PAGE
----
As an ancient craft, weaving is deeply connected to what it is to be a human. Like music, weaving developed in many parts of the world simultaneously, long before civilisations had communication with one another – an idea often forgotten in our new digital and industrial world.

Rejecting the constant demand for newness and instead supporting slow-design and sustainable practice, Sarah plans to use these woven pieces to raise awareness about waste and the impact of the textile industry on the environment, and to shine a spotlight on craftsmanship and woven structure as an art form in its own right.

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Social Enterprise: AMMA Natural Textiles | Sri Lanka

AMMA Natural Textiles, is a social enterprise championing the tradition of hand weaving in Nuwara Eliya, a tea estate region in Sri Lanka. AMMA was founded by Josie Mackenzie who was curious to explore the role natural dyes play in the Sri Lankan textile industry and how, when used in combination with handloom could contribute to providing livelihood creation for women living rurally.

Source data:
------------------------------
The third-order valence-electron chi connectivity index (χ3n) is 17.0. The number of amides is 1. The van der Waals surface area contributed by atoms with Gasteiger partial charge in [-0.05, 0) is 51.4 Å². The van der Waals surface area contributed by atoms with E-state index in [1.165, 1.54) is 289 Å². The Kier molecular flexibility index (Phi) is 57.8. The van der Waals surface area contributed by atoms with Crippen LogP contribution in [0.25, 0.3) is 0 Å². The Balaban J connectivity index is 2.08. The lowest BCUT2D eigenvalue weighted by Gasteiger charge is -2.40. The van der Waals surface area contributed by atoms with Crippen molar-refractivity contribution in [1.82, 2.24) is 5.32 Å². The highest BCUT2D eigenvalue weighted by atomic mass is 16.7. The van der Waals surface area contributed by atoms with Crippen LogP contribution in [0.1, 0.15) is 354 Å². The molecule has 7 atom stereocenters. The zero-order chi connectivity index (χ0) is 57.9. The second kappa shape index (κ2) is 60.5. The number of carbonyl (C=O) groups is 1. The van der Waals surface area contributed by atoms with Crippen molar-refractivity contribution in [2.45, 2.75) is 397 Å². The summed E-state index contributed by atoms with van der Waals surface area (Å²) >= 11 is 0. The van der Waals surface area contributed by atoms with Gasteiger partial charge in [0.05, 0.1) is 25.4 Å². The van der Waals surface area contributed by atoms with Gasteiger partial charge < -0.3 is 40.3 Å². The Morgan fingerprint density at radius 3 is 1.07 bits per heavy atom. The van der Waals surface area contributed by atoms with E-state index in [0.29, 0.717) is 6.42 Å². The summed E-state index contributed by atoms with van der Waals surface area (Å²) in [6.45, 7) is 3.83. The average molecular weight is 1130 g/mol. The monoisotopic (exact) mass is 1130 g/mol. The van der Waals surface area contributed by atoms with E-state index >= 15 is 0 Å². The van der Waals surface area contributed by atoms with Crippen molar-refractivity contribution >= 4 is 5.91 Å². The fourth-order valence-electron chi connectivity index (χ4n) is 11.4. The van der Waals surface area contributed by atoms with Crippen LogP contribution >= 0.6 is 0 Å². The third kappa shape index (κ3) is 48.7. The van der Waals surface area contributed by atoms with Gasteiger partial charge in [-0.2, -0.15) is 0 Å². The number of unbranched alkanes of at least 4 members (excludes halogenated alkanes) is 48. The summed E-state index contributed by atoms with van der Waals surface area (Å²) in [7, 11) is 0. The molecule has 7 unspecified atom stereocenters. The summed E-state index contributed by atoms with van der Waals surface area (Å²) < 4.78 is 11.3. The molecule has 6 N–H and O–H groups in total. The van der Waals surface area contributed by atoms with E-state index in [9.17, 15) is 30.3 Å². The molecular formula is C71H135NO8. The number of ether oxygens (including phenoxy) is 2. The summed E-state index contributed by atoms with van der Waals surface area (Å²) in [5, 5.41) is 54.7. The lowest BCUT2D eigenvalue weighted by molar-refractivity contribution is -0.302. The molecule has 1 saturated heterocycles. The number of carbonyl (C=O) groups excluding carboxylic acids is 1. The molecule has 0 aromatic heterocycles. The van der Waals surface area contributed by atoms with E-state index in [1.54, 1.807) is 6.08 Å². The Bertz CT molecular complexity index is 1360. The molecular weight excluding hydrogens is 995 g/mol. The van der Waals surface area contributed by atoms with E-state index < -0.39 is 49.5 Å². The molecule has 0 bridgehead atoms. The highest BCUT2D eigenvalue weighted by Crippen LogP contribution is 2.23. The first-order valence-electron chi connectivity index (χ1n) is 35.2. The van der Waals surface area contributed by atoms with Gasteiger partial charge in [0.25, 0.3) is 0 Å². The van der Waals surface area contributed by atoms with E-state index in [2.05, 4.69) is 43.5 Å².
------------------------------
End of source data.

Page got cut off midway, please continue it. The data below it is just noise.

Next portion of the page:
This innovative business empowers marginalised women by employing them to make handwoven zero waste garments and accessories. AMMA’s current Kickstarter Campaign is raising money through maker made rewards so that they can continue to keep their workshop doors open and their artisans employed on full salaries. Continue reading →

Art Quill Studio & Blog | Marie-Therese Wisniowski